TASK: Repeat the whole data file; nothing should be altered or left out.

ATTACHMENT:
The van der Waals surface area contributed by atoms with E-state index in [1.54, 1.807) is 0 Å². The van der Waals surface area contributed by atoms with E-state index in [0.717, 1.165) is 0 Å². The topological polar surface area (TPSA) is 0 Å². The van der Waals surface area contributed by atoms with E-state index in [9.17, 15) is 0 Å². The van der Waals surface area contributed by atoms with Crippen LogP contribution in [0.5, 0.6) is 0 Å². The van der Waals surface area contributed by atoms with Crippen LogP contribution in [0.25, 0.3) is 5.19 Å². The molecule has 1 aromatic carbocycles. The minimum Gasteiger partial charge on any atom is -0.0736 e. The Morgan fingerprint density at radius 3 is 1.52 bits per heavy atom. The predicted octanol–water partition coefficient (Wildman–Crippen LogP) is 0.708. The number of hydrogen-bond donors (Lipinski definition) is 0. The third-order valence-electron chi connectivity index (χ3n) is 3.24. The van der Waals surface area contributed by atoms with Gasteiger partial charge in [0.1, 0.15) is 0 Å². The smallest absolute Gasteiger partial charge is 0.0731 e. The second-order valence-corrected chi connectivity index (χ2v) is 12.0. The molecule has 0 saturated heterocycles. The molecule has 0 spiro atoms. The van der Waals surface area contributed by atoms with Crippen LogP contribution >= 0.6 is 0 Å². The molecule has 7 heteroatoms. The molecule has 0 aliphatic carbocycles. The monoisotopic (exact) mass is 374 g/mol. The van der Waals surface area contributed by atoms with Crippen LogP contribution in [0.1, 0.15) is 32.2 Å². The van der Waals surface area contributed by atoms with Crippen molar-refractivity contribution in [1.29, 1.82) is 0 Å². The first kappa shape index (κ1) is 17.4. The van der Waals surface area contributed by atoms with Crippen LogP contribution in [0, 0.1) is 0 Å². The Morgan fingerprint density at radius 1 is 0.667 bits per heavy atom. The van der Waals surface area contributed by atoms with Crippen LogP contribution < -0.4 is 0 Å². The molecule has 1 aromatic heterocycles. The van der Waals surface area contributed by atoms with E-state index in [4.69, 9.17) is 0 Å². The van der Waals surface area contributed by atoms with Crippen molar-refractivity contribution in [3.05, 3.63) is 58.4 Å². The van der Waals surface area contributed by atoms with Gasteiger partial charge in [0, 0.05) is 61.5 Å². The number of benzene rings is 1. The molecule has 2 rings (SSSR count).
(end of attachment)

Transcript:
The van der Waals surface area contributed by atoms with E-state index in [1.54, 1.807) is 0 Å². The van der Waals surface area contributed by atoms with E-state index in [0.717, 1.165) is 0 Å². The topological polar surface area (TPSA) is 0 Å². The van der Waals surface area contributed by atoms with E-state index in [9.17, 15) is 0 Å². The van der Waals surface area contributed by atoms with Crippen LogP contribution in [0.5, 0.6) is 0 Å². The van der Waals surface area contributed by atoms with Crippen LogP contribution in [0.25, 0.3) is 5.19 Å². The molecule has 1 aromatic carbocycles. The minimum Gasteiger partial charge on any atom is -0.0736 e. The Morgan fingerprint density at radius 3 is 1.52 bits per heavy atom. The predicted octanol–water partition coefficient (Wildman–Crippen LogP) is 0.708. The number of hydrogen-bond donors (Lipinski definition) is 0. The third-order valence-electron chi connectivity index (χ3n) is 3.24. The van der Waals surface area contributed by atoms with Gasteiger partial charge in [0.1, 0.15) is 0 Å². The smallest absolute Gasteiger partial charge is 0.0731 e. The second-order valence-corrected chi connectivity index (χ2v) is 12.0. The molecule has 0 saturated heterocycles. The molecule has 0 spiro atoms. The van der Waals surface area contributed by atoms with Crippen LogP contribution >= 0.6 is 0 Å². The molecule has 7 heteroatoms. The molecule has 0 aliphatic carbocycles. The monoisotopic (exact) mass is 374 g/mol. The van der Waals surface area contributed by atoms with Crippen LogP contribution in [0.1, 0.15) is 32.2 Å². The van der Waals surface area contributed by atoms with Crippen molar-refractivity contribution in [1.29, 1.82) is 0 Å². The first kappa shape index (κ1) is 17.4. The van der Waals surface area contributed by atoms with Crippen LogP contribution in [0, 0.1) is 0 Å². The Morgan fingerprint density at radius 1 is 0.667 bits per heavy atom. The van der Waals surface area contributed by atoms with Crippen LogP contribution < -0.4 is 0 Å². The molecule has 1 aromatic heterocycles. The van der Waals surface area contributed by atoms with E-state index in [4.69, 9.17) is 0 Å². The van der Waals surface area contributed by atoms with Crippen molar-refractivity contribution in [3.05, 3.63) is 58.4 Å². The van der Waals surface area contributed by atoms with Gasteiger partial charge in [0, 0.05) is 61.5 Å². The number of benzene rings is 1. The molecule has 2 rings (SSSR count).